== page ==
DigITal Magazine Snapshot – Interview with Maria Churchill, CIO at Deloitte Canada

Maria Churchill is Chief Information Officer at Deloitte Canada. In that role, she has responsibility for setting the technology strategy, being the catalyst for technology change, leading and driving digitizing the business and championing innovation.

Maria has more than 20 years of experience in the telecommunications and professional services industries, both as an industry executive and a management consultant. Maria started her career in the consulting practice of Deloitte Canada before joining Deloitte UK. During her initial tenure at Deloitte, Maria specialized in the telecommunications sector, delivering marketing, sales and customer service and systems implementation programs for telecommunications industry clients across North America, Europe and Asia. After returning to Canada, Maria joined IBM Canada as an Associate Partner in their telecommunications consulting practice. She then held several executive roles at Rogers, including Customer Experience & Strategy, Process Improvement, Consumer IT, and Technology Demand Management. Maria is a graduate of the University of Waterloo with a degree in Mathematics.


Q: The COVID-19 pandemic has exacerbated the need for collective leadership in all industries to cope with the challenges and changes of the “new normal”. To help address the new circumstances, Deloitte and the CIO Strategy Council partnered to deliver the latest insights for CIOs to better respond to the changing business environments of their operations and technologies amid COVID-19. Could you share your observations from these sessions, and what has been the impact?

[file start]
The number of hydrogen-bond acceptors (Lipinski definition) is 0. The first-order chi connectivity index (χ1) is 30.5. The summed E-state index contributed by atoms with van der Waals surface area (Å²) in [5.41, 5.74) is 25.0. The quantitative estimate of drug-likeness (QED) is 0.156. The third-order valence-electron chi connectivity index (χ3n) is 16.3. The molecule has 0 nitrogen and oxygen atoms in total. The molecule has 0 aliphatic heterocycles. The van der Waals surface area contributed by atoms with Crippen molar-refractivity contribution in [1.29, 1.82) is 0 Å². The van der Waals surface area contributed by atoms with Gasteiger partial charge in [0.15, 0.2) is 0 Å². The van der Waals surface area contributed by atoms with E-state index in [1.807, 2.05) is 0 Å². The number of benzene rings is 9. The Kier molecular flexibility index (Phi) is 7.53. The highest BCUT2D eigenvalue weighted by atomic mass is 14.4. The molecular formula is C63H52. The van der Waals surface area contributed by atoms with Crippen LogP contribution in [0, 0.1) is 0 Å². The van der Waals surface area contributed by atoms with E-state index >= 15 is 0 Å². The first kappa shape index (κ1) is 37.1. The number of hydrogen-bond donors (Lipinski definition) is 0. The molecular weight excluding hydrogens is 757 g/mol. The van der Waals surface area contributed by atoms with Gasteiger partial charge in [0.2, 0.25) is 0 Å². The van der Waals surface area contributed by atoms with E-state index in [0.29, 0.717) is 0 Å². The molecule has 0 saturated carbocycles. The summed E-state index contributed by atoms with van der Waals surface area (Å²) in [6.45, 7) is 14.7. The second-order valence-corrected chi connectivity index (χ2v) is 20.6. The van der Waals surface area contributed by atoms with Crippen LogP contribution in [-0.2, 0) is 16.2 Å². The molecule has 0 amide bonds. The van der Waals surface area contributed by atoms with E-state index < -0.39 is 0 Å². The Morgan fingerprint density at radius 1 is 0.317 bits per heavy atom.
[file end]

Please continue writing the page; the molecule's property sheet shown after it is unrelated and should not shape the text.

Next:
A: The CIO webinar series is aimed at providing practical and timely advice to technology executives as we navigate the realities, challenges, and opportunities of COVID-19. The series topics have evolved through what we have been referring to as the three stages of respond, recover, and thrive. Each session is short and to the point, and we navigate topics with the intent to provide practical advice and tips from what we ourselves have experienced at Deloitte, what our guest CIO has experienced in their organization, and also what we have seen from our clients and in the market. We have covered a range of topics including how to fund IT investments in a currently constrained fiscal reality, how to take advantage of the rapid decision making we’ve experienced and make it part of the new way of working, and how to use the necessity of remote working to accelerate digital transformation and automation. We have had great questions posed by the audience and good feedback from those who have participated. While our contexts are all different, our challenges are similar, our responses and strategies can be shared and we can take the best of what our situation has forced us to do differently and make it part of our new operating model. Most significantly, we can build on the closer relationship we’ve forged across our businesses to position the technology organization and technology executives as more than strategic partners, but as drivers of technology-based transformation.